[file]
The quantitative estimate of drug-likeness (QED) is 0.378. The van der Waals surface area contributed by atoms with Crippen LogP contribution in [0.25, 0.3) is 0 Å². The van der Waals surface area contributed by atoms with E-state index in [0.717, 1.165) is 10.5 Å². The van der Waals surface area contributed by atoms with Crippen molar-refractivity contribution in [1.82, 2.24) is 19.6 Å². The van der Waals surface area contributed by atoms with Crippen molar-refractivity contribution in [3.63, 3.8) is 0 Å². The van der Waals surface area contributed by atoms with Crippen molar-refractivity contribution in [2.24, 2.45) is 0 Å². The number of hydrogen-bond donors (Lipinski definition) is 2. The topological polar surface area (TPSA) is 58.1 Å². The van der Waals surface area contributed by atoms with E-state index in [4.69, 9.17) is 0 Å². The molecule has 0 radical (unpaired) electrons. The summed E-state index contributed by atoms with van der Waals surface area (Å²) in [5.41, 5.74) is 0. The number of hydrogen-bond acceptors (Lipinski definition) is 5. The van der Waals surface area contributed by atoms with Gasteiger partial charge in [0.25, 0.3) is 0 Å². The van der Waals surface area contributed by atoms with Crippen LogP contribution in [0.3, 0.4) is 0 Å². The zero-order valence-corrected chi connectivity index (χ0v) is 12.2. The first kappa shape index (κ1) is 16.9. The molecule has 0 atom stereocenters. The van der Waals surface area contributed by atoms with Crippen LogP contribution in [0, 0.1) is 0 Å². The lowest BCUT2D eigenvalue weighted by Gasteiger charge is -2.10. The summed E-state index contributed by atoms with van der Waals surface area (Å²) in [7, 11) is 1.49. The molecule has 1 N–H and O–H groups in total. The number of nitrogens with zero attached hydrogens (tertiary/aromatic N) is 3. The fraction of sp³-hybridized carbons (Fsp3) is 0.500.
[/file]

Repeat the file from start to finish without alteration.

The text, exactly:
The quantitative estimate of drug-likeness (QED) is 0.378. The van der Waals surface area contributed by atoms with Crippen LogP contribution in [0.25, 0.3) is 0 Å². The van der Waals surface area contributed by atoms with E-state index in [0.717, 1.165) is 10.5 Å². The van der Waals surface area contributed by atoms with Crippen molar-refractivity contribution in [1.82, 2.24) is 19.6 Å². The van der Waals surface area contributed by atoms with Crippen molar-refractivity contribution in [3.63, 3.8) is 0 Å². The van der Waals surface area contributed by atoms with Crippen molar-refractivity contribution in [2.24, 2.45) is 0 Å². The number of hydrogen-bond donors (Lipinski definition) is 2. The topological polar surface area (TPSA) is 58.1 Å². The van der Waals surface area contributed by atoms with E-state index in [4.69, 9.17) is 0 Å². The molecule has 0 radical (unpaired) electrons. The summed E-state index contributed by atoms with van der Waals surface area (Å²) in [5.41, 5.74) is 0. The number of hydrogen-bond acceptors (Lipinski definition) is 5. The van der Waals surface area contributed by atoms with Gasteiger partial charge in [0.25, 0.3) is 0 Å². The van der Waals surface area contributed by atoms with Crippen LogP contribution in [0.3, 0.4) is 0 Å². The zero-order valence-corrected chi connectivity index (χ0v) is 12.2. The first kappa shape index (κ1) is 16.9. The molecule has 0 atom stereocenters. The van der Waals surface area contributed by atoms with Crippen LogP contribution in [0, 0.1) is 0 Å². The lowest BCUT2D eigenvalue weighted by Gasteiger charge is -2.10. The summed E-state index contributed by atoms with van der Waals surface area (Å²) in [7, 11) is 1.49. The molecule has 1 N–H and O–H groups in total. The number of nitrogens with zero attached hydrogens (tertiary/aromatic N) is 3. The fraction of sp³-hybridized carbons (Fsp3) is 0.500.